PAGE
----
'Tis the season to be jolly, but for some, Christmas is anything but merry. In fact, whether you are prone to depression, are struggling to cope with a break-up or bereavement, or are under pressure financially, it can be the toughest time of year. Whatever your particular situation, here are a few tips on how to get through the season.
Think of yourself
For those who are busy with Xmas preparations and hectic family lifestyles, it's important to find time for yourself. Stress can easily build up at this time of year, and taking time out for something you personally enjoy can make all the difference. Simple things such as half an hour with a book, a soak in the bath, or a walk in the park can help you to keep your sanity and those stress levels to a minimum, so don't let them fall by the wayside. If necessary, mark them in your diary or calendar. A good night's sleep can also help to stave off feelings of depression, so make sure you're getting enough shuteye.
Another common trigger during the festive season is feeling under pressure to make everything perfect, but let's face it, nobody's perfect. In fact, trying to be the ultimate host, parent, and spouse will probably leave you feeling inadequate. Try to go with the flow a little more - if things go wrong, try to laugh about them, and if you're struggling to cope with all the chores, cooking, baking, shopping and the rest of it, ask for help. A little support from family members or even close friends goes a long way.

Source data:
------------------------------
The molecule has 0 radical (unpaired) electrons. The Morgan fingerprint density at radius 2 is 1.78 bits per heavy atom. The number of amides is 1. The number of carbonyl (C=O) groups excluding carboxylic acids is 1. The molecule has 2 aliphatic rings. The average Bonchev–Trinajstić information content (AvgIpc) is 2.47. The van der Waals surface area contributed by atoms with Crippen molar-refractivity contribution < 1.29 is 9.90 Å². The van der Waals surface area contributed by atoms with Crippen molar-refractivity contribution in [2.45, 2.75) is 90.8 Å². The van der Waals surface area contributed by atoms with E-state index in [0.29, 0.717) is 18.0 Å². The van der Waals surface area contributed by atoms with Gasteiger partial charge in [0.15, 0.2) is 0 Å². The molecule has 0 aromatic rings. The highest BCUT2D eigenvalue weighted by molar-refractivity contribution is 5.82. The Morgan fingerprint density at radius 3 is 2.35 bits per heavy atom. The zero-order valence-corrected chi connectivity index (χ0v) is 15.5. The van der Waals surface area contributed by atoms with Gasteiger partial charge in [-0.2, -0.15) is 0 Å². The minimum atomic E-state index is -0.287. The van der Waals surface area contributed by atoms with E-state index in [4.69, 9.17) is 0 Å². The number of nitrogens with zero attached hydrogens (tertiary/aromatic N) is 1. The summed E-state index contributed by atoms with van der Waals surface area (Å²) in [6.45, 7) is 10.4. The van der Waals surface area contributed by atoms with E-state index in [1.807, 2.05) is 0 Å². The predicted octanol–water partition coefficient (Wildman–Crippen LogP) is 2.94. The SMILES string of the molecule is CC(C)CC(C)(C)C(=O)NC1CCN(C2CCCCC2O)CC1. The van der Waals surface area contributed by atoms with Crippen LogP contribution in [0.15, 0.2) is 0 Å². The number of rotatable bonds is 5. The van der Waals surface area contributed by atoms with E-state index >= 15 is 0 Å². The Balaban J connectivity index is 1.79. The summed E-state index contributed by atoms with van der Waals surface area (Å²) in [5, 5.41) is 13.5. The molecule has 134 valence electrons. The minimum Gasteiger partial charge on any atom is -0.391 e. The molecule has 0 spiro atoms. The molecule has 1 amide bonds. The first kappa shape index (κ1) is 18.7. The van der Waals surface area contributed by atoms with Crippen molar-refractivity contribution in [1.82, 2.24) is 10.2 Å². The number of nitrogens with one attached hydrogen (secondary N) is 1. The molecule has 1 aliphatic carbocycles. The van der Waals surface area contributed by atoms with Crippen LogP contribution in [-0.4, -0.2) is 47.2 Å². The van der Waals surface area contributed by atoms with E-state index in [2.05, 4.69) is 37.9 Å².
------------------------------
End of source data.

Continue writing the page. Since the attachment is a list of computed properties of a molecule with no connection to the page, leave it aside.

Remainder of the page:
We all know that exercise is a great way to relieve stress and get those feel-good hormones pumping, and while the weather might not inspire you to get outdoors, it's important for your mental health. You don't have to go for a five mile run - just a walk in the great outdoors can help to improve your mood, and give you a much-needed bit of daylight exposure.
Many people who suffer from depression find comfort in food or alcohol, and in Christmas there's the perfect excuse to overindulge. But in the long run, it'll only make you feel worse, so try to think about how much you're eating or drinking. If you're with others, try to rein in your drinking by alternating alcohol with soft drinks, and consider preparing some healthy go-to meals to stop you loading up on the typically unhealthy fare on offer during the festive season.
Do what's important
It's easy to get lost in the Christmas hype these days, but when all is said and done, the gifts, decorations and parties aren't necessarily what's important. Overspending and financial worries are a major cause of depression at Christmas, particularly once all the gifts have been opened, so find out what you can really afford and stick to the budget. Similarly, remember you don't have to say yes to every party, drinks do and gathering, which can add to the stress, particularly if you're already busy. Don't be afraid to say no, and focus on the things and people that are really important to you.
Loneliness is another big problem at Christmas, and if you're on your own, reaching out to others will help you to cope. While it can be tricky if you're on your own when others are with their families, why not suggest a get-together, for a drink or a cup of tea, on a day when they're not so busy. Alternatively, keep your eyes peeled for church of community events that will enable you to socialise over the Christmas period without feeling like a burden. Focusing on others is also well known to help alleviate feelings of depression, so why not help out at a shelter or Christmas lunch for the elderly? And if you fear you will be unable to cope during the season, don't be afraid to open up to friends or family, or even visit your doctor, who may be able to prescribe medication to help or refer you to a support group to help you through.
Do you struggle with depression at Christmas? What advice would you give to others in the same situation? Leave your comments below...